EPA raises amount of ethanol that must be blended with gas

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DES MINES, Iowa — The Biden administration has set new requirements for Friday that will increase the amount of ethanol required to be blended into gasoline supplies. However, it will reduce the previous ethanol-blending requirements because of a drop in fuel demand due the coronavirus pandemic.

The Environmental Protection Agency said it would set the 2022 levels for corn-based ethanol blended into gasoline at 15 billion gallons. The new rules increase future ethanol requirements. However, the EPA retroactively decreased 2020 levels by 2.5 billion gallons. 2021, levels were reduced by 1.2 billion gallons. This was due to the lower production and lower gasoline sales during a period of low driving.

Most gasoline sold in the U.S. contains 10% ethanol, and the fuel has become a key part of the economy in many Midwest states. It consumes more than 40% corn supply. Ethanol and other biofuel production plants provide jobs in rural areas that have experienced steady population declines over time.

President Joe Biden has been among many politicians from both sides who have repeatedly promised to support higher renewable fuel standards.

“Today’s actions will help reduce our dependence on oil and put RFS program back onto track after years of difficulties and mismanagement,” stated Michael Regan, EPA Administrator.

The Renewable Fuels Association is an ethanol lobbying organization that criticizes the retroactive reduction in biofuels targets. However, it stated that future requirements would bring certainty back into the renewable fuel standard, lower gas prices, and provide a foundation for future growth.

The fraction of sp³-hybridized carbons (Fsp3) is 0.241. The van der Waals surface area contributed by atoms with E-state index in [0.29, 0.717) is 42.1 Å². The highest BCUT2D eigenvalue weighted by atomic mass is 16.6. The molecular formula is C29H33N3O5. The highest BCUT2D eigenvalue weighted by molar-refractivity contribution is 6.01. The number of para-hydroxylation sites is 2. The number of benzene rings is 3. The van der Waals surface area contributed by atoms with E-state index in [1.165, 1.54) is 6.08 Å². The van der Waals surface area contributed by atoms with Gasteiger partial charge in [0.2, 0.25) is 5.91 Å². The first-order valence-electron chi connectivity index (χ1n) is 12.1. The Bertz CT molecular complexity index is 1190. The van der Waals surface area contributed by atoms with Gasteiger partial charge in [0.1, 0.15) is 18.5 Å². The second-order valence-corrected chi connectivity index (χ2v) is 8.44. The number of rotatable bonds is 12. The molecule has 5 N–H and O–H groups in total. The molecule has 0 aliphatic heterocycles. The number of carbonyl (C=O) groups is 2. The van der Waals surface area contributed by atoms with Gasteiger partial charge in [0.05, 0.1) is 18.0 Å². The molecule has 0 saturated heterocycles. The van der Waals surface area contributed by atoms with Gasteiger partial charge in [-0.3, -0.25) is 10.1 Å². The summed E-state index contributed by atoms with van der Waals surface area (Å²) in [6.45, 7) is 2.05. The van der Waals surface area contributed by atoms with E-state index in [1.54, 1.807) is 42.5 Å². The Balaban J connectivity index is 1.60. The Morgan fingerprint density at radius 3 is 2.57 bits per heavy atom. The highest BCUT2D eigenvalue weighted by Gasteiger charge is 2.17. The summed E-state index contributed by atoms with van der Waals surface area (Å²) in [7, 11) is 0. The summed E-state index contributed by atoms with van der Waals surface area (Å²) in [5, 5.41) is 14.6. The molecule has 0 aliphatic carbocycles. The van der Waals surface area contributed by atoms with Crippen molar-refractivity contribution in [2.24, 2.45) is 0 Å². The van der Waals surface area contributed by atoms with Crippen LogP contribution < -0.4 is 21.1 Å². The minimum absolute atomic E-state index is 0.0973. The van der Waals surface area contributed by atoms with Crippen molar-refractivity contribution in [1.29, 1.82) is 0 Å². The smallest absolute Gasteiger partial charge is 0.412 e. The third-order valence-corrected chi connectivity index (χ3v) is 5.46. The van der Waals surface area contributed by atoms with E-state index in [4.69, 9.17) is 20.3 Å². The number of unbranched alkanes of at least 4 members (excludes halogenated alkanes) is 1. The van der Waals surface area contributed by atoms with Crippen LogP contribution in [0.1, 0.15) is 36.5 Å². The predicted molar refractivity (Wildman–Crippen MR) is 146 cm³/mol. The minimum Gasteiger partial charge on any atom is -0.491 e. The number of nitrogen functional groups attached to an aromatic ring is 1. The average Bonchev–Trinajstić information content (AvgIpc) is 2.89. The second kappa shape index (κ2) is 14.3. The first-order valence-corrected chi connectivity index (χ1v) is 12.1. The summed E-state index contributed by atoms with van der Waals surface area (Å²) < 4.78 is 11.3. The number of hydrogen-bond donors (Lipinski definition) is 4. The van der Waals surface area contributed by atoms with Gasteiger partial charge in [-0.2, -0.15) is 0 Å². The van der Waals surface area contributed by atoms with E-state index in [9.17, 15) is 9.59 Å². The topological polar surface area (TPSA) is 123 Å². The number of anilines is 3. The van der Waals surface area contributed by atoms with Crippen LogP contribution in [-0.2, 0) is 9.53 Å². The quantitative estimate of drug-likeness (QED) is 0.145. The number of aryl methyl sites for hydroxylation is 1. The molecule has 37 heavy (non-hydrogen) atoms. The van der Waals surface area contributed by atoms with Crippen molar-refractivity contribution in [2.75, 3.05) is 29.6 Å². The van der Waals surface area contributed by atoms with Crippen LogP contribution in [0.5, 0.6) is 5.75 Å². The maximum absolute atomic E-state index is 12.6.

In the last few days, wholesale prices for ethanol have been as high as $1. 30 per gallons is lower than gasoline, the group stated.

The final order also denied exemptions to certain oil refineries from ethanol regulations, stating that they had failed in their obligation to justify exemptions under the Clean Air Act. The American Fuel & Petrochemical Manufacturers group representing refineries called the figure “bewildering” and said it was contrary to the administration’s claims that they were doing all they could to provide relief for consumers. They also stated that unachievable mandates would increase fuel production costs and keep prices high.

The Biden administration also announced Friday that the U.S. Department of Agriculture would provide $700 million to support 195 biofuel producers in 25 states that faced unexpected market losses due to the COVID-19 pandemic. The money comes from the Coronavirus Aid, Relief and Economic Security Act.

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